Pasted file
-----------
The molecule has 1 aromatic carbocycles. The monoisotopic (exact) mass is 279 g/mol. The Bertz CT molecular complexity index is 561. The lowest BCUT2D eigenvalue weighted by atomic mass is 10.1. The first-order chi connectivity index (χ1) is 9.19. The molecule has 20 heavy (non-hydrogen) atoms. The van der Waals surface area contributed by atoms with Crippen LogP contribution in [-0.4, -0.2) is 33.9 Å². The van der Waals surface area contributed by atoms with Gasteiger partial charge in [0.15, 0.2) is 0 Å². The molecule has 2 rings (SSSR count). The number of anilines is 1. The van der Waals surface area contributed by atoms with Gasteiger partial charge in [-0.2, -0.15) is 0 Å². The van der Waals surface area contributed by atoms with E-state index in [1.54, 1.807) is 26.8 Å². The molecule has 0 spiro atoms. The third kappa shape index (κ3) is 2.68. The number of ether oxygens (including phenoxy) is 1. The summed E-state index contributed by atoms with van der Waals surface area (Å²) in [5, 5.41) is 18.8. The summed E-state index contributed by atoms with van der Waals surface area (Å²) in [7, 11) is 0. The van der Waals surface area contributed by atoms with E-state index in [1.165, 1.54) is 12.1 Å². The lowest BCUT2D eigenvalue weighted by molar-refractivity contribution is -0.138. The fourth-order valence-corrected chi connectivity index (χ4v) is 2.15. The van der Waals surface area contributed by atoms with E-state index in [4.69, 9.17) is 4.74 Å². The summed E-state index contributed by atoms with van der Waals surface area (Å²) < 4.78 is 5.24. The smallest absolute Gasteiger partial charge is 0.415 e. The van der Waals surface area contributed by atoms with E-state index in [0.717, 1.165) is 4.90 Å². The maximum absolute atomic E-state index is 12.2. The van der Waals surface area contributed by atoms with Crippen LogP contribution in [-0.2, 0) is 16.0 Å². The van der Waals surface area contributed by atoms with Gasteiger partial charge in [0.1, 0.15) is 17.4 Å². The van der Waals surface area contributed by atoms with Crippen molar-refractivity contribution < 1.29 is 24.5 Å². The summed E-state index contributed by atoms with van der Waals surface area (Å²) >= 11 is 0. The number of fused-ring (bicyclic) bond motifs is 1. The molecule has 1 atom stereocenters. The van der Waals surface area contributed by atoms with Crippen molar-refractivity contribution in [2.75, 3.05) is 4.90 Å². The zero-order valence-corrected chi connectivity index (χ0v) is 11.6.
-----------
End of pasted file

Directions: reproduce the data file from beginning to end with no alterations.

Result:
The molecule has 1 aromatic carbocycles. The monoisotopic (exact) mass is 279 g/mol. The Bertz CT molecular complexity index is 561. The lowest BCUT2D eigenvalue weighted by atomic mass is 10.1. The first-order chi connectivity index (χ1) is 9.19. The molecule has 20 heavy (non-hydrogen) atoms. The van der Waals surface area contributed by atoms with Crippen LogP contribution in [-0.4, -0.2) is 33.9 Å². The van der Waals surface area contributed by atoms with Gasteiger partial charge in [0.15, 0.2) is 0 Å². The molecule has 2 rings (SSSR count). The number of anilines is 1. The van der Waals surface area contributed by atoms with Gasteiger partial charge in [-0.2, -0.15) is 0 Å². The van der Waals surface area contributed by atoms with E-state index in [1.54, 1.807) is 26.8 Å². The molecule has 0 spiro atoms. The third kappa shape index (κ3) is 2.68. The number of ether oxygens (including phenoxy) is 1. The summed E-state index contributed by atoms with van der Waals surface area (Å²) in [5, 5.41) is 18.8. The summed E-state index contributed by atoms with van der Waals surface area (Å²) in [7, 11) is 0. The van der Waals surface area contributed by atoms with E-state index in [1.165, 1.54) is 12.1 Å². The lowest BCUT2D eigenvalue weighted by molar-refractivity contribution is -0.138. The fourth-order valence-corrected chi connectivity index (χ4v) is 2.15. The van der Waals surface area contributed by atoms with E-state index in [4.69, 9.17) is 4.74 Å². The summed E-state index contributed by atoms with van der Waals surface area (Å²) < 4.78 is 5.24. The smallest absolute Gasteiger partial charge is 0.415 e. The van der Waals surface area contributed by atoms with E-state index in [0.717, 1.165) is 4.90 Å². The maximum absolute atomic E-state index is 12.2. The van der Waals surface area contributed by atoms with Crippen LogP contribution in [-0.2, 0) is 16.0 Å². The van der Waals surface area contributed by atoms with Gasteiger partial charge in [0.1, 0.15) is 17.4 Å². The van der Waals surface area contributed by atoms with Crippen molar-refractivity contribution < 1.29 is 24.5 Å². The summed E-state index contributed by atoms with van der Waals surface area (Å²) >= 11 is 0. The number of fused-ring (bicyclic) bond motifs is 1. The molecule has 1 atom stereocenters. The van der Waals surface area contributed by atoms with Crippen molar-refractivity contribution in [2.75, 3.05) is 4.90 Å². The zero-order valence-corrected chi connectivity index (χ0v) is 11.6.